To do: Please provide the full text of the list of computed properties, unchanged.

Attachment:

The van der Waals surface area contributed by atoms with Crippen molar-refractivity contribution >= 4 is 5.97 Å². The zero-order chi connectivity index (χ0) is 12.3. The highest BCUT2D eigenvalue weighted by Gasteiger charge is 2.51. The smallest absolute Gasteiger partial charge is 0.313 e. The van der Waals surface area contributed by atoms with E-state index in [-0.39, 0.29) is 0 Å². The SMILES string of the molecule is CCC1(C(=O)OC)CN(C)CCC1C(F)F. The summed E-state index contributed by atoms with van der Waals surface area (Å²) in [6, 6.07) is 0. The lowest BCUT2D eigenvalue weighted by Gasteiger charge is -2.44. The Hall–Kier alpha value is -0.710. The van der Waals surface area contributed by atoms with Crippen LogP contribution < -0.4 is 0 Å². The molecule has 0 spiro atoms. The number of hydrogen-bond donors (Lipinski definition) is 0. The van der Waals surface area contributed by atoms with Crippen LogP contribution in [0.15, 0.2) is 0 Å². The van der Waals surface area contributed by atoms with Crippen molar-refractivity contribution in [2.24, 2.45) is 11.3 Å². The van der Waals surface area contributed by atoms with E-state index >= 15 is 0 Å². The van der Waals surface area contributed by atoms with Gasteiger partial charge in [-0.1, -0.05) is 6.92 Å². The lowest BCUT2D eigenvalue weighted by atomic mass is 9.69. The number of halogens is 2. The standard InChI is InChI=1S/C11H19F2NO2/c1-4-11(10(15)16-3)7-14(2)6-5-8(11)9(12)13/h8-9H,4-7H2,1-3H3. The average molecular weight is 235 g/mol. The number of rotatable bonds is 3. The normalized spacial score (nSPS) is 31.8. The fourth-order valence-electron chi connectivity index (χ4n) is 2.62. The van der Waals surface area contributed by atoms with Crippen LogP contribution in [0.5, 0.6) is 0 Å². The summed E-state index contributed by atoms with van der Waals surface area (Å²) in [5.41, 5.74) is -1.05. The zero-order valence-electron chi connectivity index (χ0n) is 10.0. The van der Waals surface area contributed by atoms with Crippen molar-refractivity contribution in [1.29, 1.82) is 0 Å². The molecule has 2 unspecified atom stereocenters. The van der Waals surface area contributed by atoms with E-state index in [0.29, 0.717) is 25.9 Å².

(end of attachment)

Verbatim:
The van der Waals surface area contributed by atoms with Crippen molar-refractivity contribution >= 4 is 5.97 Å². The zero-order chi connectivity index (χ0) is 12.3. The highest BCUT2D eigenvalue weighted by Gasteiger charge is 2.51. The smallest absolute Gasteiger partial charge is 0.313 e. The van der Waals surface area contributed by atoms with E-state index in [-0.39, 0.29) is 0 Å². The SMILES string of the molecule is CCC1(C(=O)OC)CN(C)CCC1C(F)F. The summed E-state index contributed by atoms with van der Waals surface area (Å²) in [6, 6.07) is 0. The lowest BCUT2D eigenvalue weighted by Gasteiger charge is -2.44. The Hall–Kier alpha value is -0.710. The van der Waals surface area contributed by atoms with Crippen LogP contribution < -0.4 is 0 Å². The molecule has 0 spiro atoms. The number of hydrogen-bond donors (Lipinski definition) is 0. The van der Waals surface area contributed by atoms with Crippen LogP contribution in [0.15, 0.2) is 0 Å². The van der Waals surface area contributed by atoms with Crippen molar-refractivity contribution in [2.24, 2.45) is 11.3 Å². The van der Waals surface area contributed by atoms with E-state index >= 15 is 0 Å². The van der Waals surface area contributed by atoms with Gasteiger partial charge in [-0.1, -0.05) is 6.92 Å². The lowest BCUT2D eigenvalue weighted by atomic mass is 9.69. The number of halogens is 2. The standard InChI is InChI=1S/C11H19F2NO2/c1-4-11(10(15)16-3)7-14(2)6-5-8(11)9(12)13/h8-9H,4-7H2,1-3H3. The average molecular weight is 235 g/mol. The number of rotatable bonds is 3. The normalized spacial score (nSPS) is 31.8. The fourth-order valence-electron chi connectivity index (χ4n) is 2.62. The van der Waals surface area contributed by atoms with Crippen LogP contribution in [0.5, 0.6) is 0 Å². The summed E-state index contributed by atoms with van der Waals surface area (Å²) in [5.41, 5.74) is -1.05. The zero-order valence-electron chi connectivity index (χ0n) is 10.0. The van der Waals surface area contributed by atoms with Crippen molar-refractivity contribution in [1.29, 1.82) is 0 Å². The molecule has 2 unspecified atom stereocenters. The van der Waals surface area contributed by atoms with E-state index in [0.29, 0.717) is 25.9 Å².